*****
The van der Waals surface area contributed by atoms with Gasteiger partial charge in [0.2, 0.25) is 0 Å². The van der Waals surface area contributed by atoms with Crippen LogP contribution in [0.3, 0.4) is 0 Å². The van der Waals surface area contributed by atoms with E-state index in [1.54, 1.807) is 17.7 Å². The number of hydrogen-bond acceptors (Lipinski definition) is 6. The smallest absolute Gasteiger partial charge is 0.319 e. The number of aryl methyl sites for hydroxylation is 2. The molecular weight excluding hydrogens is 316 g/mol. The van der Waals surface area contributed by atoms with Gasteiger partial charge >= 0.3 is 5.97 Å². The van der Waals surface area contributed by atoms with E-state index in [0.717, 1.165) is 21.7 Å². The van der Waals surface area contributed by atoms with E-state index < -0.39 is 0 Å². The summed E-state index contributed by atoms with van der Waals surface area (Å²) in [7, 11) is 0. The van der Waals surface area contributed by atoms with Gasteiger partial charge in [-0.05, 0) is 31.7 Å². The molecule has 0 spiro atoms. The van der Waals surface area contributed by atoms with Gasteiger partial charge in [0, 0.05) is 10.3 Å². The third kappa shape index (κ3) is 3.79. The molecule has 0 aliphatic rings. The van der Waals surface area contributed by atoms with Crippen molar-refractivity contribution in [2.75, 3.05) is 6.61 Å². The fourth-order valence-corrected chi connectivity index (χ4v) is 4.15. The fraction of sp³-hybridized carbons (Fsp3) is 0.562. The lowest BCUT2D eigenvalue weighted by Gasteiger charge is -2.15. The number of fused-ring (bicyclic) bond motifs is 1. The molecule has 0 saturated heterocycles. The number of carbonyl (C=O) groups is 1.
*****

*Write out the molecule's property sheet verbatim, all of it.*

The van der Waals surface area contributed by atoms with Gasteiger partial charge in [0.2, 0.25) is 0 Å². The van der Waals surface area contributed by atoms with Crippen LogP contribution in [0.3, 0.4) is 0 Å². The van der Waals surface area contributed by atoms with E-state index in [1.54, 1.807) is 17.7 Å². The number of hydrogen-bond acceptors (Lipinski definition) is 6. The smallest absolute Gasteiger partial charge is 0.319 e. The number of aryl methyl sites for hydroxylation is 2. The molecular weight excluding hydrogens is 316 g/mol. The van der Waals surface area contributed by atoms with Gasteiger partial charge >= 0.3 is 5.97 Å². The van der Waals surface area contributed by atoms with E-state index in [0.717, 1.165) is 21.7 Å². The van der Waals surface area contributed by atoms with E-state index < -0.39 is 0 Å². The summed E-state index contributed by atoms with van der Waals surface area (Å²) in [7, 11) is 0. The van der Waals surface area contributed by atoms with Gasteiger partial charge in [-0.05, 0) is 31.7 Å². The molecule has 0 spiro atoms. The van der Waals surface area contributed by atoms with Gasteiger partial charge in [0, 0.05) is 10.3 Å². The third kappa shape index (κ3) is 3.79. The molecule has 0 aliphatic rings. The van der Waals surface area contributed by atoms with Crippen molar-refractivity contribution in [2.75, 3.05) is 6.61 Å². The fourth-order valence-corrected chi connectivity index (χ4v) is 4.15. The fraction of sp³-hybridized carbons (Fsp3) is 0.562. The lowest BCUT2D eigenvalue weighted by Gasteiger charge is -2.15. The number of fused-ring (bicyclic) bond motifs is 1. The molecule has 0 saturated heterocycles. The number of carbonyl (C=O) groups is 1.